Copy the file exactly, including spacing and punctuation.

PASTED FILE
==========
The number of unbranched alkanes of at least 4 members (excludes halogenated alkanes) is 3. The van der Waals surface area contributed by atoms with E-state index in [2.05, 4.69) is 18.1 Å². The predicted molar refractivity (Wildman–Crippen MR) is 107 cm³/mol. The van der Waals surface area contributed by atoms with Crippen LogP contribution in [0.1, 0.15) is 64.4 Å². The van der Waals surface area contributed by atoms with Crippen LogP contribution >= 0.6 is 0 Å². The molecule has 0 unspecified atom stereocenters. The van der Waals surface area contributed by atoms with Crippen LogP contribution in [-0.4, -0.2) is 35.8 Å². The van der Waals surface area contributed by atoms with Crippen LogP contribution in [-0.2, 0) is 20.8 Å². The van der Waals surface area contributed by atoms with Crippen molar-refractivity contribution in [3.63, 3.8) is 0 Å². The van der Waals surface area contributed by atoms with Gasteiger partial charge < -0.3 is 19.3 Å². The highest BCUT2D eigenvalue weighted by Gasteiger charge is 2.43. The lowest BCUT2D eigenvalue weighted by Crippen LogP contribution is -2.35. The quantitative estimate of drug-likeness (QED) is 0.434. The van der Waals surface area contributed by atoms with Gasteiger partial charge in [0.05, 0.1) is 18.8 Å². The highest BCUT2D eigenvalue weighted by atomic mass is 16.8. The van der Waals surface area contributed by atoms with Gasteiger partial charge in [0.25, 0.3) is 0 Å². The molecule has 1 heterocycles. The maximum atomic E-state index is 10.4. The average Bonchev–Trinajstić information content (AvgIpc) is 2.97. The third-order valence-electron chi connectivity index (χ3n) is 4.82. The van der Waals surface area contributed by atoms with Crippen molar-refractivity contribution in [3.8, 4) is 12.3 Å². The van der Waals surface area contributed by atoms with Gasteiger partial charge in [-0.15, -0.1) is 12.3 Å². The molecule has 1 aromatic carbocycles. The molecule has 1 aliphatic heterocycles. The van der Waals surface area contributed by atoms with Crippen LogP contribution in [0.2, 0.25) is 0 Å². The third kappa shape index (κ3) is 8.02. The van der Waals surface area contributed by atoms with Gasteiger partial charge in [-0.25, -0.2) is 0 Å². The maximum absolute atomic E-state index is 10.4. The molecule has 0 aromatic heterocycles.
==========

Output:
The number of unbranched alkanes of at least 4 members (excludes halogenated alkanes) is 3. The van der Waals surface area contributed by atoms with E-state index in [2.05, 4.69) is 18.1 Å². The predicted molar refractivity (Wildman–Crippen MR) is 107 cm³/mol. The van der Waals surface area contributed by atoms with Crippen LogP contribution in [0.1, 0.15) is 64.4 Å². The van der Waals surface area contributed by atoms with Crippen LogP contribution >= 0.6 is 0 Å². The molecule has 0 unspecified atom stereocenters. The van der Waals surface area contributed by atoms with Crippen LogP contribution in [-0.4, -0.2) is 35.8 Å². The van der Waals surface area contributed by atoms with Crippen LogP contribution in [-0.2, 0) is 20.8 Å². The van der Waals surface area contributed by atoms with Crippen molar-refractivity contribution in [3.63, 3.8) is 0 Å². The van der Waals surface area contributed by atoms with Gasteiger partial charge < -0.3 is 19.3 Å². The highest BCUT2D eigenvalue weighted by Gasteiger charge is 2.43. The lowest BCUT2D eigenvalue weighted by Crippen LogP contribution is -2.35. The quantitative estimate of drug-likeness (QED) is 0.434. The van der Waals surface area contributed by atoms with Gasteiger partial charge in [0.05, 0.1) is 18.8 Å². The highest BCUT2D eigenvalue weighted by atomic mass is 16.8. The van der Waals surface area contributed by atoms with Gasteiger partial charge in [0.25, 0.3) is 0 Å². The molecule has 1 heterocycles. The maximum atomic E-state index is 10.4. The average Bonchev–Trinajstić information content (AvgIpc) is 2.97. The third-order valence-electron chi connectivity index (χ3n) is 4.82. The van der Waals surface area contributed by atoms with Crippen molar-refractivity contribution in [3.8, 4) is 12.3 Å². The van der Waals surface area contributed by atoms with Gasteiger partial charge in [-0.15, -0.1) is 12.3 Å². The molecule has 1 aromatic carbocycles. The molecule has 1 aliphatic heterocycles. The van der Waals surface area contributed by atoms with Crippen LogP contribution in [0.2, 0.25) is 0 Å². The third kappa shape index (κ3) is 8.02. The van der Waals surface area contributed by atoms with Gasteiger partial charge in [-0.25, -0.2) is 0 Å². The maximum absolute atomic E-state index is 10.4. The molecule has 0 aromatic heterocycles.